E –––––––––––––––––––––––––––|––––––––––––––––––––––––––––
B –––––––––––––––––––––––––––|––––––––––––––––––––––––––––
G ––0h2–2–––2––4–2–0–––0h2–––|––5––5––5–4–0–––0h2–2––0h2––  <== left index finger
D ––0–––0–––0––0–0–0–––0–––––|––0––0––0–0–0–––0–––0––0––––
A –––––––––––––––––––––––––––|––––––––––––––––––––––––––––
E –––––––––––––––––––––––––––|––––––––––––––––––––––––––––
    Part 1                      Part 2

Learning the full intro riff

Once you have the simplified riff (above) worked out, here’s the tab I’d recommend using for the “full” riff. One goal here is to put your left hand in the D-major shape, and not shy away from strumming the 2nd string. Likewise, you can keep your right hand strumming motion a bit more constant, and not be afraid to add in some delicate brushes on the strings as part of your natural rhythm. This may result in some strums that aren’t accounted for in this tab - but that’s okay!

E –(2)––––––––––––––––(2)––––|––x–––––––––––––––––––––––––
B ––3–––3–––3––––––––––3–––––|––x–––––––––––––3–––3––3––––
G ––0h2–2–––2––4–2–0–––0h2–––|––5––5––5–4–0–––0h2–2––0h2––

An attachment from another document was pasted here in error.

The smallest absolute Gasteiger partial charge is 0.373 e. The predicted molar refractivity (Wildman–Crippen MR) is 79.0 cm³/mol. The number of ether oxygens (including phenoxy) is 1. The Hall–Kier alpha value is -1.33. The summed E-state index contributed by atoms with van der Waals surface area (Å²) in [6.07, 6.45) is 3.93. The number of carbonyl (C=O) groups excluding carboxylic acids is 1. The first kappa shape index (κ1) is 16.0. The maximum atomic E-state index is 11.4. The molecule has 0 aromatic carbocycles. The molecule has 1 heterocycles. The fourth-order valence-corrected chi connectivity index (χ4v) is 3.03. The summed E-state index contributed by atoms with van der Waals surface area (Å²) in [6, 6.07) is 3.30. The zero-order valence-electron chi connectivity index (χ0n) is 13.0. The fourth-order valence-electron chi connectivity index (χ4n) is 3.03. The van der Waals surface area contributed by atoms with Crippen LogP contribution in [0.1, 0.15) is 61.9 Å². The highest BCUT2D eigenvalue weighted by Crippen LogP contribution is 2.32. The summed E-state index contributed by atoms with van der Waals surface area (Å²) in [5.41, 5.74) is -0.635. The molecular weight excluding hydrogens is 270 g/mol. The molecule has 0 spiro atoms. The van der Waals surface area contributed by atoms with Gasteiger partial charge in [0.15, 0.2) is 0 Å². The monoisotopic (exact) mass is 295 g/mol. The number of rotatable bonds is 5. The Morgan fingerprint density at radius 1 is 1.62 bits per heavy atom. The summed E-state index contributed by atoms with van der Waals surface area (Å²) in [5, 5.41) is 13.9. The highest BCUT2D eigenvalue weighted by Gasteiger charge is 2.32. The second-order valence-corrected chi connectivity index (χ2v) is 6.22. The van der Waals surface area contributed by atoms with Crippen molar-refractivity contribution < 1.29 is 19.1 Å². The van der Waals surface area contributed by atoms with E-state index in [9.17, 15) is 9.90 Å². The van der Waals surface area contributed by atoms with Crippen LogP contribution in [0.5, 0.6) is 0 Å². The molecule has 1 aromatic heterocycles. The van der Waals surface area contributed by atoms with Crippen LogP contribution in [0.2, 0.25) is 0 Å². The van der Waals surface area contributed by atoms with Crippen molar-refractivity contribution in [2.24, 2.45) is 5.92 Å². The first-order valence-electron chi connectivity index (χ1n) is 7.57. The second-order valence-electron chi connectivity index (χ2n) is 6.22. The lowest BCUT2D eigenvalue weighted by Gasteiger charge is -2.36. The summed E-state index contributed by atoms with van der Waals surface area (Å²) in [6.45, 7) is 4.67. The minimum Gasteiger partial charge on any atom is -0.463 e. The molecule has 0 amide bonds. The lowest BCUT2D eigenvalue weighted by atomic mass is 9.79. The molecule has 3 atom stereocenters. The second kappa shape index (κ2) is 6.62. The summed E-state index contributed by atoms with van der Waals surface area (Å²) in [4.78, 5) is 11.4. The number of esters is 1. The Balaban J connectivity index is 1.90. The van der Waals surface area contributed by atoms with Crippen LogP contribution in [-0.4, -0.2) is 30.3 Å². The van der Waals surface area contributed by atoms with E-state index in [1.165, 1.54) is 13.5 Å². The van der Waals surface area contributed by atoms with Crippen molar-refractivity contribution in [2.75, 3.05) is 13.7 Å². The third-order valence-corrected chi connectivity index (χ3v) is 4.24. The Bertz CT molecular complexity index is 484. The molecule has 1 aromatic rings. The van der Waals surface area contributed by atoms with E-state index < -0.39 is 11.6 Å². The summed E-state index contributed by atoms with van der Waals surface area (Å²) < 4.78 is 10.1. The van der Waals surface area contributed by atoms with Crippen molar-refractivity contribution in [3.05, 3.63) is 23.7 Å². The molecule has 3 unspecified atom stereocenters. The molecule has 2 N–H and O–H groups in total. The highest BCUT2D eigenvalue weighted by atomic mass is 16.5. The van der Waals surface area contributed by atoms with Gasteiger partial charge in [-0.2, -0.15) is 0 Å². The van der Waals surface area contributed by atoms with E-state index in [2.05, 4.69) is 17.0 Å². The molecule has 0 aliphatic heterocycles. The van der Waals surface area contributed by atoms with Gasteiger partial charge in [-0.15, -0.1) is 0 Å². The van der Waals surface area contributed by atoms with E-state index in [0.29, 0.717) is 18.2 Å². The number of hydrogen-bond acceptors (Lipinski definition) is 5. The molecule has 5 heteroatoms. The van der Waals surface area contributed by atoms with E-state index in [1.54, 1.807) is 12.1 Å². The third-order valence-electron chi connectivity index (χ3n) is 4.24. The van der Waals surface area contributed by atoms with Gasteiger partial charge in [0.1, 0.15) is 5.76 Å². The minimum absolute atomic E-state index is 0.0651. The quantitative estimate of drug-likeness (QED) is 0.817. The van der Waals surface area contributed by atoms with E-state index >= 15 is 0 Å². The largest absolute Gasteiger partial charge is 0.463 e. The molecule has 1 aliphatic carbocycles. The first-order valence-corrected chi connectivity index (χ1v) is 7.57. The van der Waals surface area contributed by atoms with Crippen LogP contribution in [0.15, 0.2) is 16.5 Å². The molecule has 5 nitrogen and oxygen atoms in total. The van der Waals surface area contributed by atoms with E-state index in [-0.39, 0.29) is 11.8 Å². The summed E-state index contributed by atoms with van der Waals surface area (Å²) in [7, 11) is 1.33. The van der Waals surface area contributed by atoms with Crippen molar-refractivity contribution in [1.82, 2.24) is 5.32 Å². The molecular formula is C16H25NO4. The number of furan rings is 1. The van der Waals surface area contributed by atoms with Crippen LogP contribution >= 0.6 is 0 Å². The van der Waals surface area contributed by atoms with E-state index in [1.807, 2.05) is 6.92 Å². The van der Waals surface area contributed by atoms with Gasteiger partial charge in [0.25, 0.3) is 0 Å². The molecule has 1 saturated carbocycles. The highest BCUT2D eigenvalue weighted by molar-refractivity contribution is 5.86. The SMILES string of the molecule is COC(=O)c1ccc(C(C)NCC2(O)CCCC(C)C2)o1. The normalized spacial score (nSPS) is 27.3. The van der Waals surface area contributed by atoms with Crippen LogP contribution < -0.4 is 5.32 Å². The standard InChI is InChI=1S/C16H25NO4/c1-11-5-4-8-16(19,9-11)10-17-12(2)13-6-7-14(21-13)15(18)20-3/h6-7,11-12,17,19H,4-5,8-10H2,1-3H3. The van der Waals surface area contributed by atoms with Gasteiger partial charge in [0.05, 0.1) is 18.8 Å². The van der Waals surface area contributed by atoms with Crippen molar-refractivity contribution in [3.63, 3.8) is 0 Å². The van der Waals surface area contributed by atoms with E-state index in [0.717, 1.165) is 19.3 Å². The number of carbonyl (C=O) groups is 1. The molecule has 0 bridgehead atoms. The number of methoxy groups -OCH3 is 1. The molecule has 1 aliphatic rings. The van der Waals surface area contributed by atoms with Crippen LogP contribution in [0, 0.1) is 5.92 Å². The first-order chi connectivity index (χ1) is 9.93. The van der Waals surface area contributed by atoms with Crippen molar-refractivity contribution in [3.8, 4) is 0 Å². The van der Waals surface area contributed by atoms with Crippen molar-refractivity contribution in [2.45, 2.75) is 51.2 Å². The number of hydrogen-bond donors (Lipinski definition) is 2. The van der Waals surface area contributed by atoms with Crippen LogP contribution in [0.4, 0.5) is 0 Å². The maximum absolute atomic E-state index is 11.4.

D ––0–––0–––0––0–0–0–––0–––––|––0––0––0–0–0–––0–––0––0––––
A –––––––––––––––––––––––––––|––––––––––––––––––––––––––––
E –––––––––––––––––––––––––––|––––––––––––––––––––––––––––
    Part #1                     Part #2

Strumming pattern

Main pattern:

1 e + a   2 e + a   3 e + a   4 e + a
d   d       u d u   d   d u   d   d u

As used in the verse:

"Well, my name's John Lee Pettimore..."
D                   *         *            * = hammer on 3rd string of D chord
1 e + a   2 e + a   3 e + a   4 e + a
d   d       u d u   d   d u   d   d u

As used in the chorus:

"Now, the revenue man wanted grand daddy bad..."
G                   C         G
1 e + a   2 e + a   3 e + a   4 e + a
d   d       u d u   d   d u   d   d u

"He headed up the holler with everything he had..."
D                   *         *            * = hammer on 3rd string of D chord
1 e + a   2 e + a   3 e + a   4 e + a
d   d       u d u   d   d u   d   d u

Interlude power chord strumming

Finally, we have this “power chord” rock-out section of the interlude, which involves heavy use of the D power chord. This is characterized by a loud, rapid “down-up-down-up-down” strumming pattern, which is followed by a moment of silence before repeating again.

D           x        D          x         x = silence all strings
1 e + a   2 e + a   3 e + a   4 e + a
d u d u   d         d u d u   d